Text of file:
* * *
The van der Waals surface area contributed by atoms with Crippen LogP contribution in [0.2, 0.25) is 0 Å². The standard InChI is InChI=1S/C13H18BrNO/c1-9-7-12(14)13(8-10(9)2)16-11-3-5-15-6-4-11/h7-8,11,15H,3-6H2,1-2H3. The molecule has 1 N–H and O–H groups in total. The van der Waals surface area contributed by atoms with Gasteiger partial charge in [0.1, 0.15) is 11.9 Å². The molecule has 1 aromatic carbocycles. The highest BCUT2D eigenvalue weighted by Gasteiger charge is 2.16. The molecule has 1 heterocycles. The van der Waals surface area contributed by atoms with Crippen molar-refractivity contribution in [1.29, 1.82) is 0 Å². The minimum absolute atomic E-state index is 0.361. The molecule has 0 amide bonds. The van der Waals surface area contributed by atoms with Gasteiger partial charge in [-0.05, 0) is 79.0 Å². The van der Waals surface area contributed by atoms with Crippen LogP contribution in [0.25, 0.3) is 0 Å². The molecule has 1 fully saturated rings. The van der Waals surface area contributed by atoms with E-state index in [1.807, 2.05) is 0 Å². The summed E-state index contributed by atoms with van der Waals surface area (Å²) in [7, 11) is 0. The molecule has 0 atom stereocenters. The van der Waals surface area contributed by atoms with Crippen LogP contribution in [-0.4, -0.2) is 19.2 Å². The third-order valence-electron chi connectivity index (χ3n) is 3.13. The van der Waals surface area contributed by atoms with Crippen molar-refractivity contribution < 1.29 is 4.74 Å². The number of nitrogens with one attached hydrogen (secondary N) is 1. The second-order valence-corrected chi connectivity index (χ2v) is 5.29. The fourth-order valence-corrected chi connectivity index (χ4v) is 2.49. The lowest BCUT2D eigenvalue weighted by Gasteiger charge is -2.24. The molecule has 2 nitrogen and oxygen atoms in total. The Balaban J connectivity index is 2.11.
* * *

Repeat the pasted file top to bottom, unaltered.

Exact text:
The van der Waals surface area contributed by atoms with Crippen LogP contribution in [0.2, 0.25) is 0 Å². The standard InChI is InChI=1S/C13H18BrNO/c1-9-7-12(14)13(8-10(9)2)16-11-3-5-15-6-4-11/h7-8,11,15H,3-6H2,1-2H3. The molecule has 1 N–H and O–H groups in total. The van der Waals surface area contributed by atoms with Gasteiger partial charge in [0.1, 0.15) is 11.9 Å². The molecule has 1 aromatic carbocycles. The highest BCUT2D eigenvalue weighted by Gasteiger charge is 2.16. The molecule has 1 heterocycles. The van der Waals surface area contributed by atoms with Crippen molar-refractivity contribution in [1.29, 1.82) is 0 Å². The minimum absolute atomic E-state index is 0.361. The molecule has 0 amide bonds. The van der Waals surface area contributed by atoms with Gasteiger partial charge in [-0.05, 0) is 79.0 Å². The van der Waals surface area contributed by atoms with Crippen LogP contribution in [0.25, 0.3) is 0 Å². The molecule has 1 fully saturated rings. The van der Waals surface area contributed by atoms with E-state index in [1.807, 2.05) is 0 Å². The summed E-state index contributed by atoms with van der Waals surface area (Å²) in [7, 11) is 0. The molecule has 0 atom stereocenters. The van der Waals surface area contributed by atoms with Crippen LogP contribution in [-0.4, -0.2) is 19.2 Å². The third-order valence-electron chi connectivity index (χ3n) is 3.13. The van der Waals surface area contributed by atoms with Crippen molar-refractivity contribution < 1.29 is 4.74 Å². The number of nitrogens with one attached hydrogen (secondary N) is 1. The second-order valence-corrected chi connectivity index (χ2v) is 5.29. The fourth-order valence-corrected chi connectivity index (χ4v) is 2.49. The lowest BCUT2D eigenvalue weighted by Gasteiger charge is -2.24. The molecule has 2 nitrogen and oxygen atoms in total. The Balaban J connectivity index is 2.11.